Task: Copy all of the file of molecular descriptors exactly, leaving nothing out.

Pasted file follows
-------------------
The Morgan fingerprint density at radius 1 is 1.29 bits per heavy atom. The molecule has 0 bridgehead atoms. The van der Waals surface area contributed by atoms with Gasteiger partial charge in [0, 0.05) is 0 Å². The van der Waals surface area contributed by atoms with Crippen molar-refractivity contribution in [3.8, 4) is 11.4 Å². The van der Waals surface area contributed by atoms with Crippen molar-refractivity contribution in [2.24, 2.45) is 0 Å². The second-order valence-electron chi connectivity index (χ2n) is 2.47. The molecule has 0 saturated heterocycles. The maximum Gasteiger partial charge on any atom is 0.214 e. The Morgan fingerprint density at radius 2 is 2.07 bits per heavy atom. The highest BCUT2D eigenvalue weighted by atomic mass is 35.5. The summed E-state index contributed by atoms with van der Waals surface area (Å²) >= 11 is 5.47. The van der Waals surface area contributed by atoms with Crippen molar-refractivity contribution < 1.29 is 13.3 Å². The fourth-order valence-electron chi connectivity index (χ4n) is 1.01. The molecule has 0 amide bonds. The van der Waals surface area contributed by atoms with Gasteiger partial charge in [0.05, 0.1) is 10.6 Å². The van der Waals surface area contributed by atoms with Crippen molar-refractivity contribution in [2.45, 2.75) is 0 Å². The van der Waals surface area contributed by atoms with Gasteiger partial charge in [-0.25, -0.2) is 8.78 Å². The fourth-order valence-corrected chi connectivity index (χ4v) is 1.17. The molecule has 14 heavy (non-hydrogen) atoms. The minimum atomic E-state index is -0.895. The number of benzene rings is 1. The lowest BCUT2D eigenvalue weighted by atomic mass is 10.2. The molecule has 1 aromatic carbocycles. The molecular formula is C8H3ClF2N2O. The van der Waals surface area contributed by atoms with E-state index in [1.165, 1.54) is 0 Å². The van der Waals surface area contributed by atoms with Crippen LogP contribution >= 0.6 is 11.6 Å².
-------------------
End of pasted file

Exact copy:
The Morgan fingerprint density at radius 1 is 1.29 bits per heavy atom. The molecule has 0 bridgehead atoms. The van der Waals surface area contributed by atoms with Gasteiger partial charge in [0, 0.05) is 0 Å². The van der Waals surface area contributed by atoms with Crippen molar-refractivity contribution in [3.8, 4) is 11.4 Å². The van der Waals surface area contributed by atoms with Crippen molar-refractivity contribution in [2.24, 2.45) is 0 Å². The second-order valence-electron chi connectivity index (χ2n) is 2.47. The molecule has 0 saturated heterocycles. The maximum Gasteiger partial charge on any atom is 0.214 e. The Morgan fingerprint density at radius 2 is 2.07 bits per heavy atom. The highest BCUT2D eigenvalue weighted by atomic mass is 35.5. The summed E-state index contributed by atoms with van der Waals surface area (Å²) >= 11 is 5.47. The van der Waals surface area contributed by atoms with Crippen molar-refractivity contribution < 1.29 is 13.3 Å². The fourth-order valence-electron chi connectivity index (χ4n) is 1.01. The molecule has 0 amide bonds. The van der Waals surface area contributed by atoms with Gasteiger partial charge in [0.05, 0.1) is 10.6 Å². The van der Waals surface area contributed by atoms with Crippen molar-refractivity contribution in [2.45, 2.75) is 0 Å². The van der Waals surface area contributed by atoms with Gasteiger partial charge in [-0.25, -0.2) is 8.78 Å². The fourth-order valence-corrected chi connectivity index (χ4v) is 1.17. The molecule has 14 heavy (non-hydrogen) atoms. The minimum atomic E-state index is -0.895. The number of benzene rings is 1. The lowest BCUT2D eigenvalue weighted by atomic mass is 10.2. The molecule has 1 aromatic carbocycles. The molecular formula is C8H3ClF2N2O. The van der Waals surface area contributed by atoms with E-state index in [1.165, 1.54) is 0 Å². The van der Waals surface area contributed by atoms with Crippen LogP contribution >= 0.6 is 11.6 Å².